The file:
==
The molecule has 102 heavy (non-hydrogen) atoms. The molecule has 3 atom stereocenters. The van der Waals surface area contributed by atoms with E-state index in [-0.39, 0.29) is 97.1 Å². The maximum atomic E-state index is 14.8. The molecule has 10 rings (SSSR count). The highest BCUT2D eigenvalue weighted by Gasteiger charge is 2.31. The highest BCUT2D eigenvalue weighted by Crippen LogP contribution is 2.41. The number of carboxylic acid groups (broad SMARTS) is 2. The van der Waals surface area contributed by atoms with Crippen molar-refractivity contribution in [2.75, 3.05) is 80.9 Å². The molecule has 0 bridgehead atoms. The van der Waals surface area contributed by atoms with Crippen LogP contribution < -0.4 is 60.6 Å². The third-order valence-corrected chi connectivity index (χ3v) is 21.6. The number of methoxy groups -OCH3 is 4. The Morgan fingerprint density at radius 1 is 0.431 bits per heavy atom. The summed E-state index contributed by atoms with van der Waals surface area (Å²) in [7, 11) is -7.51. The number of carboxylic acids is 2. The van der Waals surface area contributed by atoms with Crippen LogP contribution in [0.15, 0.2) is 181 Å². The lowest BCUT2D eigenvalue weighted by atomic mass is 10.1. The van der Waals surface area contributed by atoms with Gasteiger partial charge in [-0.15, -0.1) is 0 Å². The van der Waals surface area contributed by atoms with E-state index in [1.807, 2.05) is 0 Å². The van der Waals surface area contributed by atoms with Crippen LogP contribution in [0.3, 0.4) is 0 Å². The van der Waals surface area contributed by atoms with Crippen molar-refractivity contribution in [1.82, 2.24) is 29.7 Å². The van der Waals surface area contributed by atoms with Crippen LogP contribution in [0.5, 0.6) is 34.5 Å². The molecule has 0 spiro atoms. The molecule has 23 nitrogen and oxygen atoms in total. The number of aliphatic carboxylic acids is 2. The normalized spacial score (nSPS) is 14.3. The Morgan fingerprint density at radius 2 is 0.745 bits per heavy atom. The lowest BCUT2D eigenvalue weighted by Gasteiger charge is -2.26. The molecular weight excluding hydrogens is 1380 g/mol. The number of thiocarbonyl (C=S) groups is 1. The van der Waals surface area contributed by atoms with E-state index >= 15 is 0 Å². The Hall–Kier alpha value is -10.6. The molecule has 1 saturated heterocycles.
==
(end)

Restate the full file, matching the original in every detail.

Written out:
The molecule has 102 heavy (non-hydrogen) atoms. The molecule has 3 atom stereocenters. The van der Waals surface area contributed by atoms with E-state index in [-0.39, 0.29) is 97.1 Å². The maximum atomic E-state index is 14.8. The molecule has 10 rings (SSSR count). The highest BCUT2D eigenvalue weighted by Gasteiger charge is 2.31. The highest BCUT2D eigenvalue weighted by Crippen LogP contribution is 2.41. The number of carboxylic acid groups (broad SMARTS) is 2. The van der Waals surface area contributed by atoms with Crippen molar-refractivity contribution in [2.75, 3.05) is 80.9 Å². The molecule has 0 bridgehead atoms. The van der Waals surface area contributed by atoms with Crippen LogP contribution < -0.4 is 60.6 Å². The third-order valence-corrected chi connectivity index (χ3v) is 21.6. The number of methoxy groups -OCH3 is 4. The Morgan fingerprint density at radius 1 is 0.431 bits per heavy atom. The summed E-state index contributed by atoms with van der Waals surface area (Å²) in [7, 11) is -7.51. The number of carboxylic acids is 2. The van der Waals surface area contributed by atoms with Crippen LogP contribution in [0.15, 0.2) is 181 Å². The lowest BCUT2D eigenvalue weighted by atomic mass is 10.1. The van der Waals surface area contributed by atoms with Gasteiger partial charge in [-0.15, -0.1) is 0 Å². The van der Waals surface area contributed by atoms with E-state index in [1.807, 2.05) is 0 Å². The van der Waals surface area contributed by atoms with Crippen LogP contribution in [0.3, 0.4) is 0 Å². The van der Waals surface area contributed by atoms with Crippen molar-refractivity contribution in [1.82, 2.24) is 29.7 Å². The van der Waals surface area contributed by atoms with Crippen LogP contribution in [0.5, 0.6) is 34.5 Å². The molecule has 0 spiro atoms. The molecule has 23 nitrogen and oxygen atoms in total. The number of aliphatic carboxylic acids is 2. The normalized spacial score (nSPS) is 14.3. The Morgan fingerprint density at radius 2 is 0.745 bits per heavy atom. The lowest BCUT2D eigenvalue weighted by Gasteiger charge is -2.26. The molecular weight excluding hydrogens is 1380 g/mol. The number of thiocarbonyl (C=S) groups is 1. The van der Waals surface area contributed by atoms with E-state index >= 15 is 0 Å². The Hall–Kier alpha value is -10.6. The molecule has 1 saturated heterocycles.